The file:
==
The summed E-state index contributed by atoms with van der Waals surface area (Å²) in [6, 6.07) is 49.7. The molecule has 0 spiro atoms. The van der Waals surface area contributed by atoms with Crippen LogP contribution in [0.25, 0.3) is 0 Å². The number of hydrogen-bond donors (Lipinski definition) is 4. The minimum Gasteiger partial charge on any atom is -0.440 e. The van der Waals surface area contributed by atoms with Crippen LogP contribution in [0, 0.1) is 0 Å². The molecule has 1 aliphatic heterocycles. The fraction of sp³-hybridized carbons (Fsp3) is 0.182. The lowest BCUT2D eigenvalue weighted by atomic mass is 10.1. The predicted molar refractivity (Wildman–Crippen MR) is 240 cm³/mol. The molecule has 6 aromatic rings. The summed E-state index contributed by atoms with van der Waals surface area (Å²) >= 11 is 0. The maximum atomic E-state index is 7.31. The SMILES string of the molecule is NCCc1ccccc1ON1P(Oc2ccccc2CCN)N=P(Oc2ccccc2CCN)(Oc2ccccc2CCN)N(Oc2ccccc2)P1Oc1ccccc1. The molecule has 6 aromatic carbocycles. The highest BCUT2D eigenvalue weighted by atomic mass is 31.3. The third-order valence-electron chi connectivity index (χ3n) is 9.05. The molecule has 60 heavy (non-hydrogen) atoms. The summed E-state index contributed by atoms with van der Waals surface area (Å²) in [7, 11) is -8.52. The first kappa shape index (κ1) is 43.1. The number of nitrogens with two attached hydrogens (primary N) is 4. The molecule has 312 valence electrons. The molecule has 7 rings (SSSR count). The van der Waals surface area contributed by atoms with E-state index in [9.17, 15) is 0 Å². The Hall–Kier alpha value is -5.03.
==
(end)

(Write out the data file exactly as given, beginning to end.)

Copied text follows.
The summed E-state index contributed by atoms with van der Waals surface area (Å²) in [6, 6.07) is 49.7. The molecule has 0 spiro atoms. The van der Waals surface area contributed by atoms with Crippen LogP contribution in [0.25, 0.3) is 0 Å². The number of hydrogen-bond donors (Lipinski definition) is 4. The minimum Gasteiger partial charge on any atom is -0.440 e. The van der Waals surface area contributed by atoms with Crippen LogP contribution in [0, 0.1) is 0 Å². The molecule has 1 aliphatic heterocycles. The fraction of sp³-hybridized carbons (Fsp3) is 0.182. The lowest BCUT2D eigenvalue weighted by atomic mass is 10.1. The predicted molar refractivity (Wildman–Crippen MR) is 240 cm³/mol. The molecule has 6 aromatic rings. The summed E-state index contributed by atoms with van der Waals surface area (Å²) >= 11 is 0. The maximum atomic E-state index is 7.31. The SMILES string of the molecule is NCCc1ccccc1ON1P(Oc2ccccc2CCN)N=P(Oc2ccccc2CCN)(Oc2ccccc2CCN)N(Oc2ccccc2)P1Oc1ccccc1. The molecule has 6 aromatic carbocycles. The highest BCUT2D eigenvalue weighted by atomic mass is 31.3. The third-order valence-electron chi connectivity index (χ3n) is 9.05. The molecule has 60 heavy (non-hydrogen) atoms. The summed E-state index contributed by atoms with van der Waals surface area (Å²) in [7, 11) is -8.52. The first kappa shape index (κ1) is 43.1. The number of nitrogens with two attached hydrogens (primary N) is 4. The molecule has 312 valence electrons. The molecule has 7 rings (SSSR count). The van der Waals surface area contributed by atoms with E-state index in [9.17, 15) is 0 Å². The Hall–Kier alpha value is -5.03.